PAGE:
The Tucson-Pima County Bicycle Advisory Committee appointed two of its members, President Brian Beck and Eric Post, to investigate what options are available to keep the Mt. Lemmon trailhead at the original location despite Pima County saying it is no longer on the table.

Committee members ultimately decided to discuss the project with Jean Gorman, who has been out of town due to a personal matter, to see what direction she wants to go in.

“We do need to find our where Jean stands, where the Gorman Fund stands,” Josefina Ahumada said. “We are hearing that it is the best possible site, but there is a political issue there. So I think there needs to be some assessment of how much energy there is from the Gorman Fund and also see if it is a viable thing to go forward and to plan some strategic intervention with that neighborhood. If it seems like a reasonable thing to do, then we could marshal some resources to do a BAC public hearing.”

Members agreed with Ahumada.

“It would be foolish for us to go spend a lot of energy if Jean would rather not,” Committee member Norm Land said. “Before we do anything, let’s see what she would like to do.”

Concern was expressed about the amount of money the Brad Fund has spent developing that site only to have it nixed.

The BAC will revisit the issue at their next meeting.

Urban loop project 50% funded

Click image for a larger versionNanette Slusser, the assistant county administrator for policy, discussed progress on the urban loop project.

The idea behind the urban loop it to connect existing multiple use paths, such as the Rillito, Santa Cruz and Aviation to make one continuous loop around the city.

According to Slusser, when it is completed, the loop will be 55 miles long.

Slusser said 50 percent of the loop has been funded and they are trying to do some of the projects now because construction rates have fallen allowing for work to be done cheaper.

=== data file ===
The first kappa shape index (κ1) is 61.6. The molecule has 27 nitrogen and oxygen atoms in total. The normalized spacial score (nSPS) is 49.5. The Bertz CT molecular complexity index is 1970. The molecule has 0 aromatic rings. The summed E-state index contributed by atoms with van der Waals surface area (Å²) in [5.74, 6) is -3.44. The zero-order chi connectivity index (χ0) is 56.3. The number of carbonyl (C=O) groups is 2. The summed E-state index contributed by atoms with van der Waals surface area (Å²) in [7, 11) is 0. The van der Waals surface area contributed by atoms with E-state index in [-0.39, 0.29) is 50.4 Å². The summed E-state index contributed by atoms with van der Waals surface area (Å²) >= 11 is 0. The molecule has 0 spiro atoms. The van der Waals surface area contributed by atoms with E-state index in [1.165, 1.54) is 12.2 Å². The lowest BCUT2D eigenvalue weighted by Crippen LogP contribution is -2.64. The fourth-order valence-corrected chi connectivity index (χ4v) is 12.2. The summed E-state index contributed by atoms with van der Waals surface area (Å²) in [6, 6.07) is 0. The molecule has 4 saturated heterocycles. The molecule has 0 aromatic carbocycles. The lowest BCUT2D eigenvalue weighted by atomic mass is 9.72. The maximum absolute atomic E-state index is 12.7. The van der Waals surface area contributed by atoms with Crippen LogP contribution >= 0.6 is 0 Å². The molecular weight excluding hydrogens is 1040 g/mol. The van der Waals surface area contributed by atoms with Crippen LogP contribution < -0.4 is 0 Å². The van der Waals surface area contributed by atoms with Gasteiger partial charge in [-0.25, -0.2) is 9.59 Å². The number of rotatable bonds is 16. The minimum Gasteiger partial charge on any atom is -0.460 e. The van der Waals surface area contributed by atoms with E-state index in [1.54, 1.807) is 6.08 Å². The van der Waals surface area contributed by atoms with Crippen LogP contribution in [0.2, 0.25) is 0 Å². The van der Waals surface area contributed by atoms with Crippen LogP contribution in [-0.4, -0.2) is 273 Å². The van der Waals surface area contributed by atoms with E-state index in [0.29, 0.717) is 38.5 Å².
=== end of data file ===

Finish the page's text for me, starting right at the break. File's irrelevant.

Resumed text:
Pima County diversionary program

Eric Post said he is working with Pima County to create a diversionary class similar to the ones the City of Tucson has for cyclists who are ticketed for an infraction.

Once the program is created they will try to get UAPD on board as well.

“We hope, soon, Pima County will be able to adopt this program so that citations issued to cyclists can be addressed with some training,” Post said.

Bike count numbers off

According to Ann Chanecka, who is a planner for the Pima Association of Governments, due to an error in the spreadsheet she inherited, the bike count numbers were not accurate in the report released last week. She is working to correct the error and will send out new numbers soon.

According to Chanecka, the error over inflated the number and there will be a drop in the number of riders from 2008.

Mountain Bike subcomittee will attempt to create skills park

Martha Lemen, TPBAC mountain bike subcommittee member, presented information about mountain bike skills courses to the BAC. According to Lemen there are several different types of courses, but that some of the options are inexpensive to build because they just require dirt and labor, which she believes will be volunteered by members or the bicycle communities.

According to Lemen a skill course could easily be built at any existing park.

The BAC passed a motion asking the mountain bike subcommittee to proceed with trying to create a trial program at an existing park.

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